‘Oz The Great and Powerful’ Movie Review: More than Good Enough [Video]

Sam Raimi’s visually stunning prequel to ‘The Wizard of Oz” is rather effective movie with lots of magic, wicked witches and some drama.

Lively, appealing, lovingly detailed and overlong, Sam Raimi’s new film functions as a prequel to the classic myth.

Actually it is  a very accomplished tribute to Victor Fleming’s original 1939 movie The Wizard of Oz, with the look and spirit of those studio sets reproduced digitally with eerie exactitude.

Frank L. Baum wrote 13 sequels to his most popular novel, but so far as it is known, he never hit on the idea of a prequel.

Ingeniously scripted by Mitchell Kapner and David Lindsay-Abaire, “Oz the Great and Powerful” mimics the movement and character arc of the original.

It begins in the Midwest in black-and-white and then falls to a Technicolor Neverland in the eye of a twister.

Copyright issues prevent “Oz the Great and Powerful” from mentioning signature moments from the 1939 film, such as Dorothy’s iconic ruby slippers, but the new movie does feature munchkins, a magician (James Franco) and a trio of witches (Mila Kunis, Rachel Weisz and Michelle Williams) as it fills us in on how the world order Dorothy discovered came into being.

James Franco plays Oscar Diggs, the grinning and rascally fairground magician from Kansas who is swept away by a twister and lands up in the magical land of Oz.

He’s an unconvincing fraud and a shaky charlatan — too young, perhaps, to fool anyone except himself.

Or, maybe he’s just too contemporary to pass as a 19th century illusionist.

Reportedly, Robert Downey Jr. and Johnny Depp turned down the role, and either might have played him with more aplomb.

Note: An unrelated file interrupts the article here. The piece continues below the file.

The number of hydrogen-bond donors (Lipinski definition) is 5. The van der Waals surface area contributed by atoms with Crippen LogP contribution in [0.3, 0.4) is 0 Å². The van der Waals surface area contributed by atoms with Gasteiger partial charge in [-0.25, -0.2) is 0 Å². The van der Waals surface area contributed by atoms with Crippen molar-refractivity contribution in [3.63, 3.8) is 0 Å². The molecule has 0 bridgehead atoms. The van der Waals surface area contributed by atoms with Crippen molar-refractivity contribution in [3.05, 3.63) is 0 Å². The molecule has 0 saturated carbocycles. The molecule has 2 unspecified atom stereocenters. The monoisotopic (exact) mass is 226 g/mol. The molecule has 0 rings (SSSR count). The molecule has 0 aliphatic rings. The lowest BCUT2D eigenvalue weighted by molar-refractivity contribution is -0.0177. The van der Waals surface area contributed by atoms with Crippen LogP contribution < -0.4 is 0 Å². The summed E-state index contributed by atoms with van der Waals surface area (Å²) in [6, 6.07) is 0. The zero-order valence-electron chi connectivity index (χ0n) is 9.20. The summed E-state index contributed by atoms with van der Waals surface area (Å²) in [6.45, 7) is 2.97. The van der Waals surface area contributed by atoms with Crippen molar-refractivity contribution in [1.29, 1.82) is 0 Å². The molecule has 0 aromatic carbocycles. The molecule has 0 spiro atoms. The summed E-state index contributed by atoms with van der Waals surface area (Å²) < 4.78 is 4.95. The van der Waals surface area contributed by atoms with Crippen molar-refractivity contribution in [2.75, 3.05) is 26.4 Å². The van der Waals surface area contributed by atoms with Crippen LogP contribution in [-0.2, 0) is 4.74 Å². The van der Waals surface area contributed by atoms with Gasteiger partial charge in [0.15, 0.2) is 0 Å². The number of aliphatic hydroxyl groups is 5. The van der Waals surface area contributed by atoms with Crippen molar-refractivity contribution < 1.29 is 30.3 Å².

As in the 1939 original, a tornado seems the only mode of transport from Kansas to the magical kingdom, as Oscar is carried in by a hot air balloon.

And magical this land certainly is, with unusual flowers opening in glorious profusion and otherworldly pink butterflies filling the air. It is quite a 3-D sight, and it needs to be to keep us involved while the story finds its legs, writes LA Times.

In Oz the Great and Powerful there is Theodora, Evanora, and Glinda.

Theodora (Mila Kunis) is a young, naive thing, susceptible to love, bouts of fury, and her sister’s manipulations. She falls instantly and unconvincingly in love with the wizard, Oz, who also happens to be a terrible rake and lady’s man.

Then there’s Evanora, Theodora’s older sister.

Evanora (Rachel Weisz) is the manipulator, the real wicked witch, and—as far as I’m concerned—easily the best character in the whole film.

Weisz plays the villain convincingly, with enough menace and restraint to pull it off.

Finally, there’s Glinda the Good, replete with her flying bubbles.

Glinda (Michelle Williams) is first encountered, for reasons not entirely clear, in a dark and spooky graveyard at the back end of the dark forest.

Evanora has sent Oz and co. to kill her, claiming she’s the wicked witch responsible for the death of the old king, says the Forbes.

The new “Oz” falls short of the 1939 “Oz” in charm and innocence and certainly in songs (there is only one, a brief, jokey number from the Munchkins).

But as family entertainment, it’s hard to fault such a rapturous spectacle and astute, suspenseful piece of storytelling.

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